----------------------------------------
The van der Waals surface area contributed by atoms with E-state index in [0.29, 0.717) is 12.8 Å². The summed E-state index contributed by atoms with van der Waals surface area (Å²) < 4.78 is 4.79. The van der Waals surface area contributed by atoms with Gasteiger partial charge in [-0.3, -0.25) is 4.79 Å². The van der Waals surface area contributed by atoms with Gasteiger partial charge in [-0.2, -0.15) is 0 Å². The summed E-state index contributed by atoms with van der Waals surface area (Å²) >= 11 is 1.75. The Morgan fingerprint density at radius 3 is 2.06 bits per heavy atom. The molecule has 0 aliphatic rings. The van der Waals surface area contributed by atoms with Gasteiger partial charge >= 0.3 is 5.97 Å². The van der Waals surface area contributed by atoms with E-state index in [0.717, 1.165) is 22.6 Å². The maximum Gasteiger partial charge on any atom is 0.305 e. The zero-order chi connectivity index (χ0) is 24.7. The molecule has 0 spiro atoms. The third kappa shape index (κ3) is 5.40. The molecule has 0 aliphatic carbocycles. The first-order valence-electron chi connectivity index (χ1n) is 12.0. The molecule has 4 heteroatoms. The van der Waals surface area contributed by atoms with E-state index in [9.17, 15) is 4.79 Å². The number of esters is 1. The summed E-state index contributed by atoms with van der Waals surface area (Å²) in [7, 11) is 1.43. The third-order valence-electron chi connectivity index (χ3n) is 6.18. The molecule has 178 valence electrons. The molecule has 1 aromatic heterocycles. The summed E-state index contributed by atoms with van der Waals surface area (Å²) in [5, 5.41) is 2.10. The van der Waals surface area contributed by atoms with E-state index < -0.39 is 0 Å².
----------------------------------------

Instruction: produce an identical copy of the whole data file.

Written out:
The van der Waals surface area contributed by atoms with E-state index in [0.29, 0.717) is 12.8 Å². The summed E-state index contributed by atoms with van der Waals surface area (Å²) < 4.78 is 4.79. The van der Waals surface area contributed by atoms with Gasteiger partial charge in [-0.3, -0.25) is 4.79 Å². The van der Waals surface area contributed by atoms with Gasteiger partial charge in [-0.2, -0.15) is 0 Å². The summed E-state index contributed by atoms with van der Waals surface area (Å²) >= 11 is 1.75. The Morgan fingerprint density at radius 3 is 2.06 bits per heavy atom. The molecule has 0 aliphatic rings. The van der Waals surface area contributed by atoms with Gasteiger partial charge >= 0.3 is 5.97 Å². The van der Waals surface area contributed by atoms with E-state index in [0.717, 1.165) is 22.6 Å². The maximum Gasteiger partial charge on any atom is 0.305 e. The zero-order chi connectivity index (χ0) is 24.7. The molecule has 0 spiro atoms. The third kappa shape index (κ3) is 5.40. The molecule has 0 aliphatic carbocycles. The first-order valence-electron chi connectivity index (χ1n) is 12.0. The molecule has 4 heteroatoms. The van der Waals surface area contributed by atoms with E-state index in [9.17, 15) is 4.79 Å². The number of esters is 1. The summed E-state index contributed by atoms with van der Waals surface area (Å²) in [7, 11) is 1.43. The third-order valence-electron chi connectivity index (χ3n) is 6.18. The molecule has 178 valence electrons. The molecule has 1 aromatic heterocycles. The summed E-state index contributed by atoms with van der Waals surface area (Å²) in [5, 5.41) is 2.10. The van der Waals surface area contributed by atoms with E-state index < -0.39 is 0 Å².